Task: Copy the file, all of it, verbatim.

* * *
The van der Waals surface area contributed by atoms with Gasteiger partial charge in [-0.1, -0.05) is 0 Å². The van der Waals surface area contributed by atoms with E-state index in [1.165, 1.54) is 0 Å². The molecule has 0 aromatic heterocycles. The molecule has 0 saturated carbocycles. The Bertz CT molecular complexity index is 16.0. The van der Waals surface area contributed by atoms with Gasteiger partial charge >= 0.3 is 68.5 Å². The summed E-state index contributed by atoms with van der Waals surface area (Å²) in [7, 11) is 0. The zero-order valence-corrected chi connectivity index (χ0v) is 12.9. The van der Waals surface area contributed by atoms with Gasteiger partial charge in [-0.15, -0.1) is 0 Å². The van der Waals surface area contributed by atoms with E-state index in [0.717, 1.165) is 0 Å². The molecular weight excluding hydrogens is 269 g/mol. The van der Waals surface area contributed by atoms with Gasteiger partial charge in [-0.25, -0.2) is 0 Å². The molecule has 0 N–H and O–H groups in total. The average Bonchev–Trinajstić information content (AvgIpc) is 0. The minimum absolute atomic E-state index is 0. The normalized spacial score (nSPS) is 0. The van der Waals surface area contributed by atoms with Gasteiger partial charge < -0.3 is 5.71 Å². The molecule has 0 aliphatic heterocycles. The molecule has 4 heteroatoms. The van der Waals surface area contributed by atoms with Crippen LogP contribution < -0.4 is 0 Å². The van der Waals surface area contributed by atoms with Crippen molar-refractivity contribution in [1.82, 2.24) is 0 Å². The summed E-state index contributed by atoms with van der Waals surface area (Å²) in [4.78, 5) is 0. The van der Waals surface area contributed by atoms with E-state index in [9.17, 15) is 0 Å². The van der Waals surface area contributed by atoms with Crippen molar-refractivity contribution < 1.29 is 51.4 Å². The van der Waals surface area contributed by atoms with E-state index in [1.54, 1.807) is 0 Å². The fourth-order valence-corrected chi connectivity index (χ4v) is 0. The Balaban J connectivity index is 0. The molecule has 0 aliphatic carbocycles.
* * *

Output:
The van der Waals surface area contributed by atoms with Gasteiger partial charge in [-0.1, -0.05) is 0 Å². The van der Waals surface area contributed by atoms with E-state index in [1.165, 1.54) is 0 Å². The molecule has 0 aromatic heterocycles. The molecule has 0 saturated carbocycles. The Bertz CT molecular complexity index is 16.0. The van der Waals surface area contributed by atoms with Gasteiger partial charge >= 0.3 is 68.5 Å². The summed E-state index contributed by atoms with van der Waals surface area (Å²) in [7, 11) is 0. The zero-order valence-corrected chi connectivity index (χ0v) is 12.9. The van der Waals surface area contributed by atoms with Gasteiger partial charge in [-0.15, -0.1) is 0 Å². The van der Waals surface area contributed by atoms with E-state index in [0.717, 1.165) is 0 Å². The molecular weight excluding hydrogens is 269 g/mol. The van der Waals surface area contributed by atoms with Gasteiger partial charge in [-0.25, -0.2) is 0 Å². The molecule has 0 N–H and O–H groups in total. The average Bonchev–Trinajstić information content (AvgIpc) is 0. The minimum absolute atomic E-state index is 0. The normalized spacial score (nSPS) is 0. The van der Waals surface area contributed by atoms with Gasteiger partial charge < -0.3 is 5.71 Å². The molecule has 0 aliphatic heterocycles. The molecule has 4 heteroatoms. The van der Waals surface area contributed by atoms with Crippen LogP contribution < -0.4 is 0 Å². The van der Waals surface area contributed by atoms with Crippen molar-refractivity contribution in [1.82, 2.24) is 0 Å². The summed E-state index contributed by atoms with van der Waals surface area (Å²) in [4.78, 5) is 0. The van der Waals surface area contributed by atoms with E-state index in [9.17, 15) is 0 Å². The van der Waals surface area contributed by atoms with Crippen molar-refractivity contribution < 1.29 is 51.4 Å². The van der Waals surface area contributed by atoms with E-state index in [1.54, 1.807) is 0 Å². The fourth-order valence-corrected chi connectivity index (χ4v) is 0. The Balaban J connectivity index is 0. The molecule has 0 aliphatic carbocycles.